Hybrids generally did well in our analysis, especially the Toyota and Lexus hybrids and the Lincoln MKZ. None of them are a bargain, but they’re good values because they delight you with luxury or convenience at every turn, don’t require frequent trips to the dealer, and won’t soak your bank account every month.

This year’s best value is the Toyota Camry Hybrid. Smooth and capable—but not exciting—our model’s $29,000 as-tested price is affordable for the roominess, comfort, and all-around functionality it delivers. Its 38 mpg overall is impressive for a midsized sedan. And it’s stone-cold reliable. Which means that your dollar goes about twice as far with a Camry Hybrid as with the average-value car, according to our analysis.

Sure, you could buy the comparable Hyundai Sonata Hybrid for about $2,300 less than the Camry Hybrid XLE. But the Sonata’s jerky transitions from gas to electric irritated our testers. Its predicted reliability is less stellar than that of the Camry Hybrid. And its 33-mpg overall barely surpasses the best nonhybrid sedans, which cost less. In the end, the Sonata Hybrid represents merely an average value.

The bottom of the pack has a mix of expensive, unreliable German luxury sedans, big SUVs with voracious fuel appetites, and outdated and noncompetitive small Jeeps. But not all SUVs are poor values.

The complete story (available to online subscribers) digs deep into the data, and it is followed by more than a dozen charts detailing the findings, including projected cost per mile.


Is it worth buying an extended car warranty? Consumer Reports #car #repair


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Peace of mind comes at a cost

After dedicating an afternoon (or more) to test driving, negotiating, and completing a pile of paperwork for your shiny new car, don’t be surprised if a bubble-bursting finance manager at the dealer gives a compelling pitch for an extended warranty. It is for your peace of mind, right? Well, not really.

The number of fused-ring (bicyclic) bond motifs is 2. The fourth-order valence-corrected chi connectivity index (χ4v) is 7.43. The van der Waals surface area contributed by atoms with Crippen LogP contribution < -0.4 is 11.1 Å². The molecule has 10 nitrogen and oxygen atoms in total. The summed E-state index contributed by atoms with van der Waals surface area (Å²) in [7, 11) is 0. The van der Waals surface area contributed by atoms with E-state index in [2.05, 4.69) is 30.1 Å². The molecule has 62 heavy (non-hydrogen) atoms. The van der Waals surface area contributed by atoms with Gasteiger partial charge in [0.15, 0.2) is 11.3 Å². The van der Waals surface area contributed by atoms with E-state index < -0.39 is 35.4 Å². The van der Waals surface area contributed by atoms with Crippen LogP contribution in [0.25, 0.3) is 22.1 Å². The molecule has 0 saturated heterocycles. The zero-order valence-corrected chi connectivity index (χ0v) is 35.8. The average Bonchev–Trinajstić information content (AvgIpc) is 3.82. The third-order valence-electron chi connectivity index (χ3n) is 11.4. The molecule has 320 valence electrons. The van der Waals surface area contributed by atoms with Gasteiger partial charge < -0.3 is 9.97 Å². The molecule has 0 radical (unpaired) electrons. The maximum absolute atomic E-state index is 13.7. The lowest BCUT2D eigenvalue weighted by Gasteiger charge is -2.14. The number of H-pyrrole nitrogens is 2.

The last-ditch effort to sell you a warranty, or various other unnecessary services, is the dealership’s final assault on your checkbook before you tuck it securely away and drive off. Sure, the pitch is convincing: Should an expensive repair be necessary after the factory warranty ends, you’d be protected. No one wants a big, financial surprise, nor wishes to be stranded roadside. (Read Watch for These Dealer Sales Pitches . )

But breathe deep and think this through. A survey conducted by the Consumer Reports National Research Center in late 2013 found that 55 percent of owners who purchased an extended warranty hadn’t used it for repairs during the lifetime of the policy. And, on average, those who did use it spent hundreds more for the coverage than they saved in repair costs.

Among survey participants who used their policy, the median out-of-pocket savings on repairs covered by extended warranties for all brands was $837. Based on a $1,214 average initial cost, that works out to a net loss of more than $375. Factoring those who didn’t use their policy, the median savings was zero. And that may have something to do with why satisfaction with auto­mobile extended warranties is among the lower rated of all products and services surveyed by Consumer Reports, and why only about a quarter of respondents said they would definitely get it again.